By Michelle Boorstein
What will happen to religious conservatives after this election?
Much has been made about the tea party’s and the GOP’s lack of focus this year on classic religious right issues – abortion, traditional marriage, religious freedom, among others. It’s not clear that tea partiers or GOP leaders really disagree with the religious right on these issues, but haven’t prioritized them during an election season when Americans are losing their jobs and their homes.
This week Watergate-figure-turned-evangelical-leader Chuck Colson floated the idea of a third party, saying religious conservatives “have no political home.”
“The status quo is simply culturally and fiscally unsustainable, and we aren’t helping matters by allowing our votes to be taken for granted,” he said in a video message on the site for his Colson Center. “The system needs shaking up.”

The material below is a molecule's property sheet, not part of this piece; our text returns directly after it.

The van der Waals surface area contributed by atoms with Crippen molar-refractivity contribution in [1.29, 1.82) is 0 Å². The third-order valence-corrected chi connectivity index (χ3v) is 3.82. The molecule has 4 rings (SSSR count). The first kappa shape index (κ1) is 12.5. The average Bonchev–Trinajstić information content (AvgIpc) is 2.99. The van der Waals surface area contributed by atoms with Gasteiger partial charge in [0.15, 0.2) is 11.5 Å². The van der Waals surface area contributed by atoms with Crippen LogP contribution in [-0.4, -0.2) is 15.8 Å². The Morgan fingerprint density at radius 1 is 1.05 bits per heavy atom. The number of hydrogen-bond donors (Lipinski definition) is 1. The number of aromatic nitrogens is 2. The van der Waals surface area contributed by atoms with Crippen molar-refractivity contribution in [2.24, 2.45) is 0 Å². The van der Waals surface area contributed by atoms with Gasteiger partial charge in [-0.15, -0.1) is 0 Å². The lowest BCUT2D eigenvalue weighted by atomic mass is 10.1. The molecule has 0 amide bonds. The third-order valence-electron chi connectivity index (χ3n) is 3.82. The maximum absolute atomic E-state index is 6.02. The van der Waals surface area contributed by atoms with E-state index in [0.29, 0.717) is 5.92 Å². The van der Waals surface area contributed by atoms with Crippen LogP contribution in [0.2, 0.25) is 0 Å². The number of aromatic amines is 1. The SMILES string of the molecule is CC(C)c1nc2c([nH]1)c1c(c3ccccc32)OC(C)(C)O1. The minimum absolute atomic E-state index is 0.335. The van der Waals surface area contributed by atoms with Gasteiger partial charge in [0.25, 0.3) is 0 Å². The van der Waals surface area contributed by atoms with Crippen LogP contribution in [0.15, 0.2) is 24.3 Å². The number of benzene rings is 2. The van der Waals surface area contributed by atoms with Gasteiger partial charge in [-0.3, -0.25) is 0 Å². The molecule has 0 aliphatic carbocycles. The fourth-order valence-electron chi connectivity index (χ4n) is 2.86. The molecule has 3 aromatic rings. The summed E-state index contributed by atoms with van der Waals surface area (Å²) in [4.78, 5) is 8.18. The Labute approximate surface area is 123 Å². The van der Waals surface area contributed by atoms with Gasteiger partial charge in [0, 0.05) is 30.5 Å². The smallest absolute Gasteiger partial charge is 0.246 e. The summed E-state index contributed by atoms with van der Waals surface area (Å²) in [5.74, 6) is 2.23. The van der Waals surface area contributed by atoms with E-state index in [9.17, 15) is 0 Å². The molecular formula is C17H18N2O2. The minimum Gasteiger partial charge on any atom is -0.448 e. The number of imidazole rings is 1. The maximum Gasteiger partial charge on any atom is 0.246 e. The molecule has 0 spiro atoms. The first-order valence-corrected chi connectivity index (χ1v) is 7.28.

I mentioned something about this today in an earlier posting, but my hunch is that the organized religious right is in a period of reconstituting. Many of the old generation have passed away or faded from prominence, so it can be hard to gauge the shape and influence of today’s religious conservatives. Their leadership is disparate, diverse and more spread out vs. back in the day.
We did take a cursory look today at some benchmarks that show, well, that we need to take a closer look when we have more polling and financial data. Public records show, for example, that the Family Research Council’s PAC raised significantly more money during this financial cycle than during 2008 (nearly three times as much), and that Ralph Reed’s new Faith & Freedom Coalition reported it spent $210,000 on political advertising in one week last month alone.
Yet there is evidence that such groups and issues are less visible this year.
Are there other religious conservative organizations, people, coming to take their place? Are the resources going into the tea party? Does the economy’s impact on giving make it hard to decipher much based on donations?